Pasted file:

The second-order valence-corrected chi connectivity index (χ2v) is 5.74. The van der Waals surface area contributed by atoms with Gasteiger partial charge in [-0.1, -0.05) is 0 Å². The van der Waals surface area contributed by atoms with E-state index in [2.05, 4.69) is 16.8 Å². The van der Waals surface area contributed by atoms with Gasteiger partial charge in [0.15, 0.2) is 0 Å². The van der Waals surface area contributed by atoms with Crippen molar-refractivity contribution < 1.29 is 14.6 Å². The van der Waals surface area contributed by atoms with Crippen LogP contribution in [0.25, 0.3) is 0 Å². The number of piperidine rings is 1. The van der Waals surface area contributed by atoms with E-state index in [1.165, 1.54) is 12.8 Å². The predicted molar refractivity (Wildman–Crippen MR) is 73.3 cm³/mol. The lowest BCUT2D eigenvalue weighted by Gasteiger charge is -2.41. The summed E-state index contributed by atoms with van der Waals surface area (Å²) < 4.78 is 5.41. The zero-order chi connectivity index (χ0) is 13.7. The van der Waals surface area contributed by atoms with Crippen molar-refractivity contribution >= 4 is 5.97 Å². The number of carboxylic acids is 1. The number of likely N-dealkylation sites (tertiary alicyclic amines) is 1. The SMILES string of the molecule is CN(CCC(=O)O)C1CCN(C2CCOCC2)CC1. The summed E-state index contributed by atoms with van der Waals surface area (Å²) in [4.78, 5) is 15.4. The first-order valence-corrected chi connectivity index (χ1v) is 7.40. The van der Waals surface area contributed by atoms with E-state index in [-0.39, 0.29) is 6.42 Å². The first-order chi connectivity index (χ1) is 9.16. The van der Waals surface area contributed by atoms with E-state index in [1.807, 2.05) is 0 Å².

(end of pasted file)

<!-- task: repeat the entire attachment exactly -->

The second-order valence-corrected chi connectivity index (χ2v) is 5.74. The van der Waals surface area contributed by atoms with Gasteiger partial charge in [-0.1, -0.05) is 0 Å². The van der Waals surface area contributed by atoms with E-state index in [2.05, 4.69) is 16.8 Å². The van der Waals surface area contributed by atoms with Gasteiger partial charge in [0.15, 0.2) is 0 Å². The van der Waals surface area contributed by atoms with Crippen molar-refractivity contribution < 1.29 is 14.6 Å². The van der Waals surface area contributed by atoms with Crippen LogP contribution in [0.25, 0.3) is 0 Å². The number of piperidine rings is 1. The van der Waals surface area contributed by atoms with E-state index in [1.165, 1.54) is 12.8 Å². The predicted molar refractivity (Wildman–Crippen MR) is 73.3 cm³/mol. The lowest BCUT2D eigenvalue weighted by Gasteiger charge is -2.41. The summed E-state index contributed by atoms with van der Waals surface area (Å²) < 4.78 is 5.41. The zero-order chi connectivity index (χ0) is 13.7. The van der Waals surface area contributed by atoms with Crippen molar-refractivity contribution >= 4 is 5.97 Å². The number of carboxylic acids is 1. The number of likely N-dealkylation sites (tertiary alicyclic amines) is 1. The SMILES string of the molecule is CN(CCC(=O)O)C1CCN(C2CCOCC2)CC1. The summed E-state index contributed by atoms with van der Waals surface area (Å²) in [4.78, 5) is 15.4. The first-order valence-corrected chi connectivity index (χ1v) is 7.40. The van der Waals surface area contributed by atoms with E-state index in [-0.39, 0.29) is 6.42 Å². The first-order chi connectivity index (χ1) is 9.16. The van der Waals surface area contributed by atoms with E-state index in [1.807, 2.05) is 0 Å².